The land that is now Parque Hidalgo (Hidalgo Park) was once the orchards and gardens of Convent of San Francisco. In 1861, the Mexican government expropriated properties owned by the church and transformed them into public spaces.
Construction on the park was completed in the 1880s. Originally the park was named Parque Porfirio Díaz (Porfirio Díaz Park) for José de la Cruz Porfirio Díaz Mori, who served seven terms as the President of Mexico. After Díaz was forced to resign and leave the country at the start of the Mexican Revolution, the park was renamed in 1911.
Parque Hidalgo is known for its collection of monuments and sculptures. A statue of the Greek goddess Hera was a gift from the Spanish government in 1910, and a large floral clock was built on the grounds soon after. There are monuments to several notable Mexican figures, including Miguel Hidalgo and Josefa Ortiz de Dominguez.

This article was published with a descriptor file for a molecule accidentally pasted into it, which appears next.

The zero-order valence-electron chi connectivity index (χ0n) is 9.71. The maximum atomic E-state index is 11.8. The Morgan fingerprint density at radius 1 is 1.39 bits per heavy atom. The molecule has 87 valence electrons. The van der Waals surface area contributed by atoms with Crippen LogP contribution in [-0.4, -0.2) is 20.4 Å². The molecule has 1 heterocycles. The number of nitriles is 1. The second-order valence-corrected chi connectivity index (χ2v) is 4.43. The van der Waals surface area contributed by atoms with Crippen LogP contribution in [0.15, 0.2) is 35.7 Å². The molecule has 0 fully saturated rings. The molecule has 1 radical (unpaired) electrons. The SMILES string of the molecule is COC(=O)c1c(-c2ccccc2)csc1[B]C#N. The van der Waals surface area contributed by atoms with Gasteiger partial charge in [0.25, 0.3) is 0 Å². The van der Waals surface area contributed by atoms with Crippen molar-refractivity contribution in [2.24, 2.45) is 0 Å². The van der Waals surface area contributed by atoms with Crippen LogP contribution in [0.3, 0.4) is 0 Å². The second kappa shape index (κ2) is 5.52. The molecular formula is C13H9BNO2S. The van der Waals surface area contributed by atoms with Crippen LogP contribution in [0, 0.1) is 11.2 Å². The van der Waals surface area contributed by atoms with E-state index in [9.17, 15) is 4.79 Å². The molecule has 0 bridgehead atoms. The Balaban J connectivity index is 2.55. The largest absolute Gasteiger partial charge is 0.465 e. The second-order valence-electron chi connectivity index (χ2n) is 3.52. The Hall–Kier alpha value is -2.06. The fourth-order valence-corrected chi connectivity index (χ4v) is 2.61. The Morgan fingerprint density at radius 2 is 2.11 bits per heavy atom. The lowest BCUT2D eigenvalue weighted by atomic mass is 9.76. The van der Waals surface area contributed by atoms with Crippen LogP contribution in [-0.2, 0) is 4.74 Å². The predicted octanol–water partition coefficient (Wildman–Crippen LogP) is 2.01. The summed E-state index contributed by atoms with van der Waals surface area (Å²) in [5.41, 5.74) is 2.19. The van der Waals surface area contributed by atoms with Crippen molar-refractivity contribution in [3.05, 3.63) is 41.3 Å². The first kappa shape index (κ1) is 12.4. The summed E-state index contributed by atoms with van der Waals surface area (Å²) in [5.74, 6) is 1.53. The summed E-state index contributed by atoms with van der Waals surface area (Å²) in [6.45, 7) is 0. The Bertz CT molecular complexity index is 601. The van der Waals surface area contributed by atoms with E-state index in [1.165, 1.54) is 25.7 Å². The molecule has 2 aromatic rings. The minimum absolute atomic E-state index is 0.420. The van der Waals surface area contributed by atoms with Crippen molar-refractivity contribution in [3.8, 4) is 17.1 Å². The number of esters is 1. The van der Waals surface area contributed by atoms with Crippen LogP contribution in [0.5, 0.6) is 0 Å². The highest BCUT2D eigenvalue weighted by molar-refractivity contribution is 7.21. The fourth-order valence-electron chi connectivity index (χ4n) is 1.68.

A pirul tree located in the park attracted stories, as locals began seeing the figure of a child in its roots. In the early 21st century, local authorities fenced off the tree and installed a sign telling the story of “Tree Child,” a young boy named Francisquito who looked after the tree. When the boy’s parents died, the tree took care of Francisquito and his sister by turning them into its roots. The legend says that at night, the children come out of the tree and play in the park.
The park’s newest monument was installed in 2015. “Paloma de la Paz” (“The Dove of Peace”) is a sculpture made of scale models of firearms that come together to form a dove holding an olive branch. Some of the metal used in the sculpture came from guns handed over during a gun amnesty.
As of November 2019, the Dove has been vandalized, the clock no longer functions, and the shapes of Francisquito and his sister on the pirul are harder to make out. Nonetheless, Parque Hidalgo’s monuments and attractions still make for an eclectic, unique collection of features.
Know Before You Go
The park is public and open at all times. During the weekends, it's common to see small events like performing clowns and dancers for the large family crowds.